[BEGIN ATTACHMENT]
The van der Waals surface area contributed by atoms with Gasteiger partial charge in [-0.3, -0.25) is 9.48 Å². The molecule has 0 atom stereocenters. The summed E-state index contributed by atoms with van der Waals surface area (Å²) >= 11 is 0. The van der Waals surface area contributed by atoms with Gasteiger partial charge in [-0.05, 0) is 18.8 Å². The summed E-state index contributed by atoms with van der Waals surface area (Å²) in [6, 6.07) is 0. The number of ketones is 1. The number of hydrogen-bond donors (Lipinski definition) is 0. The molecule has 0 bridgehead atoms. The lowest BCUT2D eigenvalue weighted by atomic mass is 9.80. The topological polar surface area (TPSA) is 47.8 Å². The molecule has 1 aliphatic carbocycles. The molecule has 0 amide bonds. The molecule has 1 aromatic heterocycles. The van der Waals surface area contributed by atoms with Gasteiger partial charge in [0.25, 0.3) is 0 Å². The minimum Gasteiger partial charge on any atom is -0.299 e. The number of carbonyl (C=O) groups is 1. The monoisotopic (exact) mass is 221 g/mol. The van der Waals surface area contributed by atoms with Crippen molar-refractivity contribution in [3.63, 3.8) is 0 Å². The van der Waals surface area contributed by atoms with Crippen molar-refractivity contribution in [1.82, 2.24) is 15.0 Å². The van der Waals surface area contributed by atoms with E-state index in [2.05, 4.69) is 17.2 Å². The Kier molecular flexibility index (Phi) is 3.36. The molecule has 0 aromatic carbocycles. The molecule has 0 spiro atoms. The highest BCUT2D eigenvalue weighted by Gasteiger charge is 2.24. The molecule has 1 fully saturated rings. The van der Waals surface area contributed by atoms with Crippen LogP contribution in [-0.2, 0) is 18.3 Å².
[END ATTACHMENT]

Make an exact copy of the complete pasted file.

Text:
The van der Waals surface area contributed by atoms with Gasteiger partial charge in [-0.3, -0.25) is 9.48 Å². The molecule has 0 atom stereocenters. The summed E-state index contributed by atoms with van der Waals surface area (Å²) >= 11 is 0. The van der Waals surface area contributed by atoms with Gasteiger partial charge in [-0.05, 0) is 18.8 Å². The summed E-state index contributed by atoms with van der Waals surface area (Å²) in [6, 6.07) is 0. The number of ketones is 1. The number of hydrogen-bond donors (Lipinski definition) is 0. The molecule has 0 bridgehead atoms. The lowest BCUT2D eigenvalue weighted by atomic mass is 9.80. The topological polar surface area (TPSA) is 47.8 Å². The molecule has 1 aliphatic carbocycles. The molecule has 0 amide bonds. The molecule has 1 aromatic heterocycles. The van der Waals surface area contributed by atoms with Gasteiger partial charge in [0.25, 0.3) is 0 Å². The minimum Gasteiger partial charge on any atom is -0.299 e. The number of carbonyl (C=O) groups is 1. The monoisotopic (exact) mass is 221 g/mol. The van der Waals surface area contributed by atoms with Crippen molar-refractivity contribution in [3.63, 3.8) is 0 Å². The van der Waals surface area contributed by atoms with Crippen molar-refractivity contribution in [1.82, 2.24) is 15.0 Å². The van der Waals surface area contributed by atoms with E-state index in [2.05, 4.69) is 17.2 Å². The Kier molecular flexibility index (Phi) is 3.36. The molecule has 0 aromatic carbocycles. The molecule has 0 spiro atoms. The highest BCUT2D eigenvalue weighted by Gasteiger charge is 2.24. The molecule has 1 fully saturated rings. The van der Waals surface area contributed by atoms with Crippen LogP contribution in [-0.2, 0) is 18.3 Å².